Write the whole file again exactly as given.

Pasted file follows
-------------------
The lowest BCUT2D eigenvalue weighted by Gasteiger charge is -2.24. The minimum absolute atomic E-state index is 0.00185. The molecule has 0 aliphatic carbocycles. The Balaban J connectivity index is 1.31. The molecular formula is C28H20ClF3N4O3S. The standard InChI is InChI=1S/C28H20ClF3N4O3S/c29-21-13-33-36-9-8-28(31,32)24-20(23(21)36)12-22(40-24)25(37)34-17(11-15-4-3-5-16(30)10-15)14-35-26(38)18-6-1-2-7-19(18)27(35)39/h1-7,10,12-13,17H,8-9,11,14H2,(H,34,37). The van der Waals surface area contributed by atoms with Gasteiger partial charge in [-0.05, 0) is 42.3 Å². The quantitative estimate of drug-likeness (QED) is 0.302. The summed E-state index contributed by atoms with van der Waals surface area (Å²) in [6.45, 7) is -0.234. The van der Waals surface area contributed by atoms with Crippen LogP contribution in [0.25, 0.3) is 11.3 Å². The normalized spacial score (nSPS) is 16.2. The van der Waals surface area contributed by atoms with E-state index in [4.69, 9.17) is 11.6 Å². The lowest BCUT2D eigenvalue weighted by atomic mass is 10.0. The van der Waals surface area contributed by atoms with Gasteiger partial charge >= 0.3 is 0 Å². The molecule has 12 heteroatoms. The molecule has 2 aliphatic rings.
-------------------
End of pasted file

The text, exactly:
The lowest BCUT2D eigenvalue weighted by Gasteiger charge is -2.24. The minimum absolute atomic E-state index is 0.00185. The molecule has 0 aliphatic carbocycles. The Balaban J connectivity index is 1.31. The molecular formula is C28H20ClF3N4O3S. The standard InChI is InChI=1S/C28H20ClF3N4O3S/c29-21-13-33-36-9-8-28(31,32)24-20(23(21)36)12-22(40-24)25(37)34-17(11-15-4-3-5-16(30)10-15)14-35-26(38)18-6-1-2-7-19(18)27(35)39/h1-7,10,12-13,17H,8-9,11,14H2,(H,34,37). The van der Waals surface area contributed by atoms with Gasteiger partial charge in [-0.05, 0) is 42.3 Å². The quantitative estimate of drug-likeness (QED) is 0.302. The summed E-state index contributed by atoms with van der Waals surface area (Å²) in [6.45, 7) is -0.234. The van der Waals surface area contributed by atoms with Crippen LogP contribution in [0.25, 0.3) is 11.3 Å². The normalized spacial score (nSPS) is 16.2. The van der Waals surface area contributed by atoms with E-state index in [4.69, 9.17) is 11.6 Å². The lowest BCUT2D eigenvalue weighted by atomic mass is 10.0. The van der Waals surface area contributed by atoms with Gasteiger partial charge >= 0.3 is 0 Å². The molecule has 12 heteroatoms. The molecule has 2 aliphatic rings.